18th August 2020
A little bit of this… a little bit of that – the Geology of Northern Ireland
Rob Raine – Geological Survey of Northern Ireland
A bit of metamorphic basement—a bit of Ordovician and Silurian shale—a bit of Devonian sediment and lava—some Carboniferous limestone, sandstone, shale and coal—a bit of Permian magnesium limestone, sandstone, mudstone and halite—a bit of Triassic sandstone, mudstone and halite—a bit of Jurassic clay, Cretaceous greensand and chalk—quite a lot of Palaeogene lavas and intrusions—some Oligocene clays… all gouged and smeared by Pleistocene ice sheets. The Geology of Northern Ireland can be described as a bit of a mixture.
When it comes to geological time Northern Ireland seems, more than any other area of Britain and Ireland, to be characterised by non-sequence and unconformity (Figure 1). Conversely, this means that although there is much time with no preserved record, there are rocks from many time periods found across Northern Ireland. This rich variety has led to an interesting patchwork of different rock units, which is beautifully displayed on the geological map (Figure 2) and forms a diverse landscape.
Whilst Northern Ireland shares much of its tectonic and geological history with Scotland, its Late Palaeozoic and younger history differs greatly and compares more closely with offshore basins around Ireland. With the exclusion of the basement, the Phanerozoic geology of Northern Ireland can broadly be divided into four areas that represent different histories of basin formation and uplift (Figure 2). Outcrops of Devonian and Carboniferous rocks are largely restricted to the southwest quadrant. In the northwest quadrant the rocks comprise Dalradian metasediments (Grampian terrane), the Ordovician Tyrone Igneous Complex and the Late Ordovician – early Silurian Pomeroy Inlier. The southeast quadrant is composed of Ordovician and Silurian sediments of the Southern Uplands–Down–Longford terrane, with younger intrusive rocks. The northeast quadrant has Jurassic, Cretaceous and Palaeogene rocks (Figure 3) that blanket thick deposits of Permian and Triassic in largely concealed sedimentary basins. Major Caledonoid southwest – northeast trending faults, with a history of reactivation, both act as boundaries to major structural blocks and subdivide sedimentary basins. NNW-SSE trending faults can be seen to affect the Palaeogene basalts but have an earlier origin. Other subtle N-S and E-W geophysical lineaments point perhaps to deep-seated basement features.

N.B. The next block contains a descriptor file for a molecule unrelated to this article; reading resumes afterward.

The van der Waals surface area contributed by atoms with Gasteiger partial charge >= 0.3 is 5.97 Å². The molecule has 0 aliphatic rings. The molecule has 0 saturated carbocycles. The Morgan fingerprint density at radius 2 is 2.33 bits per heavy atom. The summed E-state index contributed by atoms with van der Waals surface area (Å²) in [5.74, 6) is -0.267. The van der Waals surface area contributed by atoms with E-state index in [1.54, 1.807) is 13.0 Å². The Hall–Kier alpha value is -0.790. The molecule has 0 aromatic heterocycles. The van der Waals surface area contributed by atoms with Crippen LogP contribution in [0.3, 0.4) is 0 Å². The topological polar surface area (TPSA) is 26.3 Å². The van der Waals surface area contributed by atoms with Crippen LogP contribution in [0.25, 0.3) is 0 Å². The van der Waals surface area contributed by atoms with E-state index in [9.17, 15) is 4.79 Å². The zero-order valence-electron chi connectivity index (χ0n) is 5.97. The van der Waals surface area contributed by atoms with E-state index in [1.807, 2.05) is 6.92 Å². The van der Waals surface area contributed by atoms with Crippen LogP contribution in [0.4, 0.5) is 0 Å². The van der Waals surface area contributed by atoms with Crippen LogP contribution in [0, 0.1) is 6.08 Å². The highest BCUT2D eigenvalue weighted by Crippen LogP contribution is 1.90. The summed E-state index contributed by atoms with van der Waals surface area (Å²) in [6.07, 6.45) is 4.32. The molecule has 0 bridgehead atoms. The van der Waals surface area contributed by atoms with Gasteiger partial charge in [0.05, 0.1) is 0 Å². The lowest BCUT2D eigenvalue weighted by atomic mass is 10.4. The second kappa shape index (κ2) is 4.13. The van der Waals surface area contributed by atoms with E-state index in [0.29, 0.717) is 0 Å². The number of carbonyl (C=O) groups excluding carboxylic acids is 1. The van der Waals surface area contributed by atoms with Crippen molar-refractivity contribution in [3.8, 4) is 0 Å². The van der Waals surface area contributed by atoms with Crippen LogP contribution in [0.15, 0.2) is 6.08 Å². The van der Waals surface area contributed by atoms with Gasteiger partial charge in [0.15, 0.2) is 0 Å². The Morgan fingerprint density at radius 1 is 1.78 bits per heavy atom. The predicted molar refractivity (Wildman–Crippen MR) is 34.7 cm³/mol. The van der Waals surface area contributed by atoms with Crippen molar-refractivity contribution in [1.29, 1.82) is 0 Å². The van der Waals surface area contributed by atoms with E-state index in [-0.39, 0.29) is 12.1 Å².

The complexity of Northern Ireland’s geology is a welcome resource for students, a challenge for exploration geologists but now holds the potential to facilitate the move to a low-carbon economy. This talk will provide a potted geological history of Northern Ireland, highlighting some of the major geological events. It will focus on basin formation and what we currently understand of the sedimentary and igneous fill of those basins. Finally it will outline the previous history of exploration for oil and gas, energy storage and geothermal resources in these basins and the direction of future exploration.
Figure 1. Geological Succession of rocks in Northern Ireland (Mitchell 2004)
Figure 2. Simplified geological map of Northern Ireland (Mitchell 2004)
Figure 3. Palaeogene basalt lavas of the Antrim Lava Group overlying the Cretaceous ‘chalk’ (Ulster White Limestone Formation) exposed in the landslip blocks at Garron Point, Co. Antrim. © UKRI.
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